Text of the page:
Emeritus Professor Warren Tate will present the 2020 BHRC Lecture, entitled "Understanding the biological basis of Myalgic Encephalomyelitis/Chronic Fatigue Syndrome (ME/CFS) and its sudden increase in public profile with COVID-19"
Worldwide ME/CFS has been an unexplained and misunderstood neurological disease with little public profile despite affecting an estimated 15 million people worldwide. The lack of a molecular-based diagnostic test led to a strong belief that the disease was “psychological”. A breakthrough in perception came in 2015 with the Academy of Medicine of the National Academy of Science in the USA publishing an extensive report concluding that ME/CFS was a serious disease that was not psychologically based, and regretting that patients had received such poor attention. In New Zealand, ME/CFS has not been well recognised by health professionals or social agencies, despite 20,000–25,000 being afflicted with this debilitating and life-long disease.
In 2011, I set out to establish an understanding of the biological basis of ME/CFS as both a member of an affected family and a biomedical researcher. We have now completed multiple molecular preclinical studies on affected patients and have established unequivocal evidence of a complex disturbance in their physiology. Highlighted are neural functions and a disturbed autonomic neural system, inflammation, immune function and regulation, energy production, the circadian clock, cellular and oxidative stress and significantly general hypo-metabolism. The “control centre” mediating and sustaining the illness is likely centred in the hypothalamus of the brain and may reside in clusters of neurons within the stress centre of the paraventricular nucleus. A newly discovered cluster of neurons in animals but not yet in humans, called the torpor or fatigue “centre”, is also a compelling candidate.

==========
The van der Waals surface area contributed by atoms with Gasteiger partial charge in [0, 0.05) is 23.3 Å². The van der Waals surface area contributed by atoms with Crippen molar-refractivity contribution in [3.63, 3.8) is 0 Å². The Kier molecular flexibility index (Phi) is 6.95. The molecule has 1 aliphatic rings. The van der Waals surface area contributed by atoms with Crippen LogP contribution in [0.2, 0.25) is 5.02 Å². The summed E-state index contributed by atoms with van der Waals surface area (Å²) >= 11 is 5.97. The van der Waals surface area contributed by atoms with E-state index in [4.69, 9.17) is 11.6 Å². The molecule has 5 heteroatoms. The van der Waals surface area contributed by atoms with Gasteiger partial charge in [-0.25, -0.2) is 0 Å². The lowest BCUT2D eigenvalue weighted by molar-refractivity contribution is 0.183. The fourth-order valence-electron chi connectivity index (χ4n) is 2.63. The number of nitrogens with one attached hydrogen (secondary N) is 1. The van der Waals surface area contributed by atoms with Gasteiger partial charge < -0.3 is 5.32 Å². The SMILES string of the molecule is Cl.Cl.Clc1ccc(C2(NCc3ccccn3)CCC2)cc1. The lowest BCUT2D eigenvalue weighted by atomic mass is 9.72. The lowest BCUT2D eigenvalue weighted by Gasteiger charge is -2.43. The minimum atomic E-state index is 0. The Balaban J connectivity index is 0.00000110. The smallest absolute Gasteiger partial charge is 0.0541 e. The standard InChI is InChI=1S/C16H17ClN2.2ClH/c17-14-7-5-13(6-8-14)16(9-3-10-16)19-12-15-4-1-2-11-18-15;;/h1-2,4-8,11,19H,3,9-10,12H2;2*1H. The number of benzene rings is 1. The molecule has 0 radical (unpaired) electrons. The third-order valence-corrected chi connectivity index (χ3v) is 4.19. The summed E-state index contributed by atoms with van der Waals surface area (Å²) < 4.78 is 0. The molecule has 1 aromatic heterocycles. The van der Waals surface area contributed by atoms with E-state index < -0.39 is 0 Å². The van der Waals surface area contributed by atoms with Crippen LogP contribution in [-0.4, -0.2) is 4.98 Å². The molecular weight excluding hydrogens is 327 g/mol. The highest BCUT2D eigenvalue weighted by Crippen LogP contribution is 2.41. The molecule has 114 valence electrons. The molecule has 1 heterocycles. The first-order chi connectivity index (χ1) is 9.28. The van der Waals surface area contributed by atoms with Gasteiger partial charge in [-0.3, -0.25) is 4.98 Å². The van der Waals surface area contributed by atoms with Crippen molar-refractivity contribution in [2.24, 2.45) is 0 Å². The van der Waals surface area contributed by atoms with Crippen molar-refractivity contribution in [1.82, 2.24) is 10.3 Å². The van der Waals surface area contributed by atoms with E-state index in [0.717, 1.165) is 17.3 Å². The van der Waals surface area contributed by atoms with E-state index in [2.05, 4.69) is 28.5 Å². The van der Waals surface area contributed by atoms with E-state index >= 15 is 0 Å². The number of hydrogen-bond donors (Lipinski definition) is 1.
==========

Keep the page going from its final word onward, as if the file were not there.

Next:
Public recognition and awareness of ME/CFS has skyrocketed with the increasing occurrences of “Long COVID”. Patients are suffering long-lasting post-COVID-19 fatigue and symptoms frequently observed in ME/CFS, as these “long haulers” fail to recover from their coronavirus illness.
A recording of the lecture can be accessed here after the event.
|Date||Monday, 23 November 2020|
|Time||2:00pm - 3:00pm|
|Audience||Public,All University,Alumni,Staff,Postgraduate students|
|Location||St David Seminar room A/B|
|Contact Name||Emily Bisset|
|Contact Phone||03 479 5643|